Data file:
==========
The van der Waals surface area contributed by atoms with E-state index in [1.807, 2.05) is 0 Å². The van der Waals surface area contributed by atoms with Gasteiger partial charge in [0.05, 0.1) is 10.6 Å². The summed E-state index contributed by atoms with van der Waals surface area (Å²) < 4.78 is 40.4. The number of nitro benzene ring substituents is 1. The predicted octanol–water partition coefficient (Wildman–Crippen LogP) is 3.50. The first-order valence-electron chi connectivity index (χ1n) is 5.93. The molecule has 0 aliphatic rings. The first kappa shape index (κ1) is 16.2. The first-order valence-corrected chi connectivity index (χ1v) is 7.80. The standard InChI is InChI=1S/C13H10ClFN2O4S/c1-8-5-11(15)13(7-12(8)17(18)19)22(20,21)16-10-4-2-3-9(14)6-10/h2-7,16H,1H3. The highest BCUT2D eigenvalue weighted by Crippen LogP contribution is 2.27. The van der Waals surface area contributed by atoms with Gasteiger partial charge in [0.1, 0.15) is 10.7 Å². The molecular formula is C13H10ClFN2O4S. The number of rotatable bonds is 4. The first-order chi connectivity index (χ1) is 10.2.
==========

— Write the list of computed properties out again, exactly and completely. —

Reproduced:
The van der Waals surface area contributed by atoms with E-state index in [1.807, 2.05) is 0 Å². The van der Waals surface area contributed by atoms with Gasteiger partial charge in [0.05, 0.1) is 10.6 Å². The summed E-state index contributed by atoms with van der Waals surface area (Å²) < 4.78 is 40.4. The number of nitro benzene ring substituents is 1. The predicted octanol–water partition coefficient (Wildman–Crippen LogP) is 3.50. The first-order valence-electron chi connectivity index (χ1n) is 5.93. The molecule has 0 aliphatic rings. The first kappa shape index (κ1) is 16.2. The first-order valence-corrected chi connectivity index (χ1v) is 7.80. The standard InChI is InChI=1S/C13H10ClFN2O4S/c1-8-5-11(15)13(7-12(8)17(18)19)22(20,21)16-10-4-2-3-9(14)6-10/h2-7,16H,1H3. The highest BCUT2D eigenvalue weighted by Crippen LogP contribution is 2.27. The van der Waals surface area contributed by atoms with Gasteiger partial charge in [0.1, 0.15) is 10.7 Å². The molecular formula is C13H10ClFN2O4S. The number of rotatable bonds is 4. The first-order chi connectivity index (χ1) is 10.2.